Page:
In response to growing concerns over climate change, and as part of broader efforts to connect finance with the specific needs of the European and global economy for the benefit of the planet and our society, the European Union has been examining how to integrate sustainability considerations into its financial policy framework in order to mobilise finance for sustainable growth.
The action plan
In March 2018, the European Commission published an action plan on sustainable finance (the “Action Plan”) specifically aiming to:
- reorient capital flows towards sustainable investment in order to achieve sustainable and inclusive growth;
- manage financial risks stemming from climate change, resource depletion, environmental degradation and social issues; and
- foster transparency and long-termism in financial and economic activity.
The publication of the Regulation (EU) 2019/2088 of the European Parliament and of the Council on sustainability‐related disclosures in the financial services sector (the “Regulation”) on 9 December 2019 marks a new milestone in the European Union’s journey towards a more sustainable financial sector and is a major step in the Action Plan.
The Regulation – initial impact analysis
The much awaited Regulation applies to all financial market participants, including in particular AIFMs, UCITS management companies, and investment firms, but also applies to financial advisers, and foresees new, mandatory transparency requirements both at entity/asset manager level and at product level.
The new transparency requirements include disclosures on:
- the integration of sustainability risks in the investment decisions-making process or the investment advice process,
- the consideration of principal adverse impacts of an investment decision on sustainability factors, and
- information on how remuneration policies are consistent with the integration of sustainability risks.
At product level, financial market participants will be expected to describe:
- the manner in which sustainability risks are integrated into their investment decisions,
- the likely impacts of sustainability risks on the returns of the financial products made available, and
- how the financial products made available consider principal adverse impacts on sustainability factors.
Additional disclosure requirements are foreseen for financial products that promote, among other characteristics, environmental or social characteristics, or a combination of those characteristics, and for financial products that have sustainable investment as their objective.
From new ESG policies to be published on the website to pre-contractual documents, marketing communication, financial product prospectuses, and annual reports, many documents are impacted by the disclosure obligations and, going forward, will need to include information on sustainability issues.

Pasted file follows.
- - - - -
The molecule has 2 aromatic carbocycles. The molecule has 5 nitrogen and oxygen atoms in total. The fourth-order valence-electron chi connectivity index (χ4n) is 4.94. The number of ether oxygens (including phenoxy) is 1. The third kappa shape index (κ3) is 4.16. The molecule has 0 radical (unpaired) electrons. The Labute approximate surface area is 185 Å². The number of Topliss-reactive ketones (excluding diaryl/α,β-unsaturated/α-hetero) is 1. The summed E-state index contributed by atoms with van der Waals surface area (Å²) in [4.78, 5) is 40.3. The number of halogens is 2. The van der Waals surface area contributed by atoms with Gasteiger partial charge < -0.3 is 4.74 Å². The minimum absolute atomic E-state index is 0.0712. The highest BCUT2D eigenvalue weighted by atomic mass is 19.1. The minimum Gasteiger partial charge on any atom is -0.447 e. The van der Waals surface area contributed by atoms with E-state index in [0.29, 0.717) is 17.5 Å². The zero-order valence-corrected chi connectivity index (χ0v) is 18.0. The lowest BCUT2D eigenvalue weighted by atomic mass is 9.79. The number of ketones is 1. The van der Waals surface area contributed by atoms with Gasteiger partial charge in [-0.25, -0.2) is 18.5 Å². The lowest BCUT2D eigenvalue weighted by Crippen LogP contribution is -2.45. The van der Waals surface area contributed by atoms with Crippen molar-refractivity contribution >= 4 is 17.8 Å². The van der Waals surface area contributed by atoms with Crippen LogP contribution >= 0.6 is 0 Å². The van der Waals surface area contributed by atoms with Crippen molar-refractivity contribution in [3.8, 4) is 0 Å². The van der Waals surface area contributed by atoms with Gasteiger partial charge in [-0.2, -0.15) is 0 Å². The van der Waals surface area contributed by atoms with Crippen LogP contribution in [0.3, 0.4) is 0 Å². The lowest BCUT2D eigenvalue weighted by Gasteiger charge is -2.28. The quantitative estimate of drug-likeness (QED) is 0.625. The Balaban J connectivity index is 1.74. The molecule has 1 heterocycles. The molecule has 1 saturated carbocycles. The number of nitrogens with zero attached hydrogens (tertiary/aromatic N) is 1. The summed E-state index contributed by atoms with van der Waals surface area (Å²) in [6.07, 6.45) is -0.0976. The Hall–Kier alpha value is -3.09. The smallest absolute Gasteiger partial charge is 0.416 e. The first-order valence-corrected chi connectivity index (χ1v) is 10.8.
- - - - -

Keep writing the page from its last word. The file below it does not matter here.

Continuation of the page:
This Regulation shall only apply from 10th March 2021, with product rules to be implemented by 30th December 2022. However, the CSSF, mindful of greenwashing risks, is already challenging asset managers launching funds with sustainable investment or ESG strategies to provide evidence of what has been done. Investors, on their side, are becoming more and more conscious of sustainability issues and are also putting increasing pressure on financial market participants to act.
To help financial market participants, the ESAs shall, through the Joint Committee, develop draft regulatory technical standards to specify the details of the presentation and content of the information to be disclosed by 30th December 2020. The European Commission will be responsible for supplementing the Regulation with these regulatory technical standards.
Regulation (EU) 2019/2089 of the European Parliament and of the Council of 27 November 2019 amending Regulation (EU) 2016/1011 as regards EU Climate Transition Benchmarks, EU Paris-aligned Benchmarks and sustainability-related disclosures for benchmarks has also been published on 9th December 2019 and is part of the Action Plan. The Action Plan, setting out a new regulatory framework for the financial sector, also notably includes: the work around a unified classification system on what can be considered an environmentally sustainable economic activity (the taxonomy) and the technical advice sought by the European Commission from ESMA and EIOPA to potentially amend the likes of UCITS, AIFMD, MiFID, IDD, and Solvency Directives.
Compliments of Arendt & Medernach, a Member of the EACCNY